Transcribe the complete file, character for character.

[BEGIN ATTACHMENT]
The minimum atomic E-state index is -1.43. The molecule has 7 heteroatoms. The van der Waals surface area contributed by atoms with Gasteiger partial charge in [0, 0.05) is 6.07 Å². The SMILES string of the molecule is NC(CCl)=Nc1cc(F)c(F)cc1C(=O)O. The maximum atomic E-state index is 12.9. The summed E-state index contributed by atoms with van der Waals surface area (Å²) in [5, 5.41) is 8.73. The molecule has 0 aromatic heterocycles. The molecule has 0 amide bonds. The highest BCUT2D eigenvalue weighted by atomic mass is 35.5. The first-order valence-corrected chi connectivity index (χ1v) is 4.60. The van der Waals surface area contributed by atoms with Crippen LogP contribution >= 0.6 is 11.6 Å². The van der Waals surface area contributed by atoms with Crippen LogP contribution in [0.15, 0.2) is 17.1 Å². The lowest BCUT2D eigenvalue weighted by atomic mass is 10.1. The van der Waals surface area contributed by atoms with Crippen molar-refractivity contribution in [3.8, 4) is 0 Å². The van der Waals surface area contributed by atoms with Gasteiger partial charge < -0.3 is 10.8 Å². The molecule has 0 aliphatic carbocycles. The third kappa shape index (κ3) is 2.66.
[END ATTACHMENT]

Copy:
The minimum atomic E-state index is -1.43. The molecule has 7 heteroatoms. The van der Waals surface area contributed by atoms with Gasteiger partial charge in [0, 0.05) is 6.07 Å². The SMILES string of the molecule is NC(CCl)=Nc1cc(F)c(F)cc1C(=O)O. The maximum atomic E-state index is 12.9. The summed E-state index contributed by atoms with van der Waals surface area (Å²) in [5, 5.41) is 8.73. The molecule has 0 aromatic heterocycles. The molecule has 0 amide bonds. The highest BCUT2D eigenvalue weighted by atomic mass is 35.5. The first-order valence-corrected chi connectivity index (χ1v) is 4.60. The van der Waals surface area contributed by atoms with Crippen LogP contribution >= 0.6 is 11.6 Å². The van der Waals surface area contributed by atoms with Crippen LogP contribution in [0.15, 0.2) is 17.1 Å². The lowest BCUT2D eigenvalue weighted by atomic mass is 10.1. The van der Waals surface area contributed by atoms with Crippen molar-refractivity contribution in [3.8, 4) is 0 Å². The van der Waals surface area contributed by atoms with Gasteiger partial charge < -0.3 is 10.8 Å². The molecule has 0 aliphatic carbocycles. The third kappa shape index (κ3) is 2.66.